A Treasure of Our Own: The Heirloom Ingredients of Negros

This feature is nominated in the 2024 James Beard Foundation Awards for the Visual Media—Long Form category.

Negros Occidental is a rich, biodiverse province in the Philippines where you can find heirloom ingredients that you have cannot find elsewhere. Also known as the Sugar Capital of the Philippines, Negros is home to some of the best restaurants and the most beautiful heritage homes that have been passed down for many generations.

One of the most distinct features of this region is its biodiversity. Here you can find Batwan (Garcinia binucao), the rare Criollo Cacao, the healthy Tinigib Corn (White Visayan Corn), and Kalingag (Philippine Cinnamon).

Batwan is a fruit that is used for generations as a souring agent. According to Ben Acse, the tribal community leader for Panay-Bukidnon, his ancestors settled in 1952 and took notice of the batwan. They had observed that wild boars were consuming the fruit and when they tried it out for themselves, they saw great potential in its sour taste. Since then, it has become a key ingredient for dishes like Kansi (sour soup).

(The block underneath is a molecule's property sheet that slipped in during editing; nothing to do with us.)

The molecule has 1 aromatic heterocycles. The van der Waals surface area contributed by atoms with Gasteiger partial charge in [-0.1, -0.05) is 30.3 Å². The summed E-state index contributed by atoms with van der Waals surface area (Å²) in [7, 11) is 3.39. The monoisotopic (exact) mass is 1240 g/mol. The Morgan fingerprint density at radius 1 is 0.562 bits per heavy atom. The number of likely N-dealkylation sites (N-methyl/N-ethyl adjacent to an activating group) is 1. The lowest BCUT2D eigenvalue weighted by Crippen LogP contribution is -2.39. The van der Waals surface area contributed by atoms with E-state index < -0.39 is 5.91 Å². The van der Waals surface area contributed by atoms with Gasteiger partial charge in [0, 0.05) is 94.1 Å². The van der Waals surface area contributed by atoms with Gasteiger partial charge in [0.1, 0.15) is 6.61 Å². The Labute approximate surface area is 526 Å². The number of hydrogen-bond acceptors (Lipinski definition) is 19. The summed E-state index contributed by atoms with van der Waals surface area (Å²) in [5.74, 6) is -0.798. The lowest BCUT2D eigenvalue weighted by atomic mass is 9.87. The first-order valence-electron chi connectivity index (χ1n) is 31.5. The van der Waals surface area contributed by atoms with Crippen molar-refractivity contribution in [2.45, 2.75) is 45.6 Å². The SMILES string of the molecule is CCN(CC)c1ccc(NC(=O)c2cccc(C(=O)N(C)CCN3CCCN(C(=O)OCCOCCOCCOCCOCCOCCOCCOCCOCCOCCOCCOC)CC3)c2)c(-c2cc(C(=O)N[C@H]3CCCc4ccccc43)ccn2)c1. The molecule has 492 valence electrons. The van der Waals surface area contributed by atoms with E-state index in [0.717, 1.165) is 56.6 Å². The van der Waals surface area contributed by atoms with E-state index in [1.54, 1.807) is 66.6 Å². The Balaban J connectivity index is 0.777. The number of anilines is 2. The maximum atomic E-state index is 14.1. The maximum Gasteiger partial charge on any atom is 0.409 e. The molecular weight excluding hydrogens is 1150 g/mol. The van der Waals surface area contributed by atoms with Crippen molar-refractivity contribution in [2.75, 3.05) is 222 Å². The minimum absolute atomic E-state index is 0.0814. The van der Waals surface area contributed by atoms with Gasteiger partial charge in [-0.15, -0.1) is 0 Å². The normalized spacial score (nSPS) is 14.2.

Meanwhile, Chris Fadriga has been cultivating pure Criollo Cacao at his farm in Brgy., Atipuluan, Bago City. Pure Criollo Cacao has a distinct, seductive aroma with nutty tasting notes. After training in Davao’s Malagos Garden, Chris set up his own nursery for Criollo and eventually started to turn his cultivar into chocolate. He started joining cacao competitions such as the Philippine Cacao Quality Awards and eventually won the national-level competition. He would then go on to gain international recognition at the Cacao of Excellence Award in Paris, France.

Another heirloom ingredient that we should be talking about more is Tinigib Corn. According to Arnel Calago, a third-generation farmer, it is a healthier alternative to rice. Arnel and his family in Purok Mainit, Brgy. Camingawan, Kabankalan City, brought the crop with them when they migrated. Despite his initial struggles, his family weathered through hardship. Soon enough, those around Arnel and his family were eager to grow Tinigib for themselves.

Lastly, November Canieso-Yeo and the people of Don Salvador Benedictor in Negros are the wonderful people behind the preservation of Kalingag–a local species of cinnamon. Kalingag possesses medicinal as well as anti-bacterial properties which makes it a diverse ingredient in one’s household.

November founded Home Organic PH – Plantsville Health, a social enterprise dedicated to sustainable products. Their efforts have inspired local farmers to continue growing and harvesting the cinnamon as part of their livelihoods.

Written by: Miguel Lindog

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